Mon 18 July 10am-12noon and 1-3pm (Course No. 4985)
Room 722 Education Building A35
Target group: non English speaking background postgraduate students. Focuses on understanding academic texts packed with complex content and how this information needs to be unpacked in order to write successfully and avoid plagiarism. Session 1 will specifically focus on text structure, identifying key content words in paragraphs and joint paraphrasing. Session 2 will provide key word identification, strategies for note-making and paraphrasing, and examples of independent detailed reading practice.

Clearer Writing (8 hours)
Tue 5, Wed 6, Thur 7 and Fri 8 July, 11am-1pm (Course No. 4986)
Room 722 Education Building A35
Target group: non English speaking background postgraduate students. Bring: draft of current writing. Aims to make explicit the linking structures in English which make writing clear and logical and includes writing practice in using these structures.

Oral Presentation Skills for Postgraduates
non English speaking background students (8 hours)
Tue 19, Wed 20, Thur 21 and Fri 22 July 10am-12pm (Course No. 4987)
Room 722 Education Building A35
Bring: a topic to practise. These workshops aim to develop your public speaking skills for tutorial/seminar/conference presentation, and include short practice sessions using video feedback.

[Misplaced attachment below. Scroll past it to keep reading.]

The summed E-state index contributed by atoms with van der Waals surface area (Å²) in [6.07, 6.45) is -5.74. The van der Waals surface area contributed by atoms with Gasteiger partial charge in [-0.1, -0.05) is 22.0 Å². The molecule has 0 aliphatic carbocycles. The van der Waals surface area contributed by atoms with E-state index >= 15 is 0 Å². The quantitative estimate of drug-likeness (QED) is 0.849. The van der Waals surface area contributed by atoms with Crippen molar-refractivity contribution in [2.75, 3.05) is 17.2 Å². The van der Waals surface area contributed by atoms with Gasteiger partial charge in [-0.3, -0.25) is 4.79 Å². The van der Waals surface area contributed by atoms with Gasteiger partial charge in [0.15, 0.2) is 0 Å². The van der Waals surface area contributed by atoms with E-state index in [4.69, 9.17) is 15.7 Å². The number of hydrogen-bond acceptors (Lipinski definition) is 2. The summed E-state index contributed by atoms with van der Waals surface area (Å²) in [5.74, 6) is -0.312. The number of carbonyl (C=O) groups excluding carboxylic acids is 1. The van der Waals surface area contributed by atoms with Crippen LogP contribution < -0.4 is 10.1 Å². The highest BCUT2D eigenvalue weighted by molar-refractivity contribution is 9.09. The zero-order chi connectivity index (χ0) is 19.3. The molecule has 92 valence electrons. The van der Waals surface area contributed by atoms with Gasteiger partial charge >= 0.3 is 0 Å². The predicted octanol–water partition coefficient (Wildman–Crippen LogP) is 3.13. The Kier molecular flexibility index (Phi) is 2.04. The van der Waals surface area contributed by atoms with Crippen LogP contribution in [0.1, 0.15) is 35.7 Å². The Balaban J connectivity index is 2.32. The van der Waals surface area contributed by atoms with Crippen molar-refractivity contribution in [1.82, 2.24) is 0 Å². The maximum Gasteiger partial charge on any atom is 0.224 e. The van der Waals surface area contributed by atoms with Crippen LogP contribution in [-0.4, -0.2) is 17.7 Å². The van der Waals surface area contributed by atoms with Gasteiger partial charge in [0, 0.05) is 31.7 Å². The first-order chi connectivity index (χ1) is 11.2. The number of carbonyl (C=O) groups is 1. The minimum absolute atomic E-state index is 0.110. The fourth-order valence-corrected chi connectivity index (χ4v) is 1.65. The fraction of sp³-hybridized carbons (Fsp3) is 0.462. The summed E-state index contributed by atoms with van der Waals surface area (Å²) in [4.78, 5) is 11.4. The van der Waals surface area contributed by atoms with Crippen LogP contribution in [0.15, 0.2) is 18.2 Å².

Pronunciation Skills (12 hours)
Tue 12, Thur 14 and Fri 15 July 10am-2pm
(Course No. 4988)
Room 722 Education Building A35
Target group: non English speaking background postgraduate students. Bring: if possible, your own audio recording device, e.g. phone, MP3, digital recorder. Provides practise in identifying and correcting common pronunciation problems in English. Develops methods for improving speaking and pronunciation.

Vocabulary for Writing About Data (12 hours)
Tue 5, Wed 6, Thur 7 and Fri 8 July 2-5pm
(Course No. 4989)
Room 722 Education Building A35
Target group: non English speaking background postgraduate students who need to write up research data. Bring: article from field &/or draft data description from your writing. Students will study concordance examples of the grammar and vocabulary of data commentaries as the basis for writing practice.

Writing a Critical Review on a Single Text or Object (3 hours)
Fri 1 July 10am-1pm (Course No. 4990)
Room 722 Education Building A35
Target group: non English speaking background postgraduate students. Bring (if possible): the text to be critically reviewed. Covers developing and demonstrating a critical perspective in a critical review of a single text (e.g. a journal article, artwork, film, lesson, policy, experiment website). Includes examples, language features and writing practice.

Writing a Critical Review on a Topic Area (3 hours)
Fri 1 July 2-5pm (Course No. 4991)
Room 722 Education Building A35
Target group: non English speaking background postgraduate students. Bring (if possible): the text to be critically reviewed. Covers developing and demonstrating a critical perspective in a more complex critical review of a debate, methodology, theory, topic area, etc. Includes examples, language features & writing practice.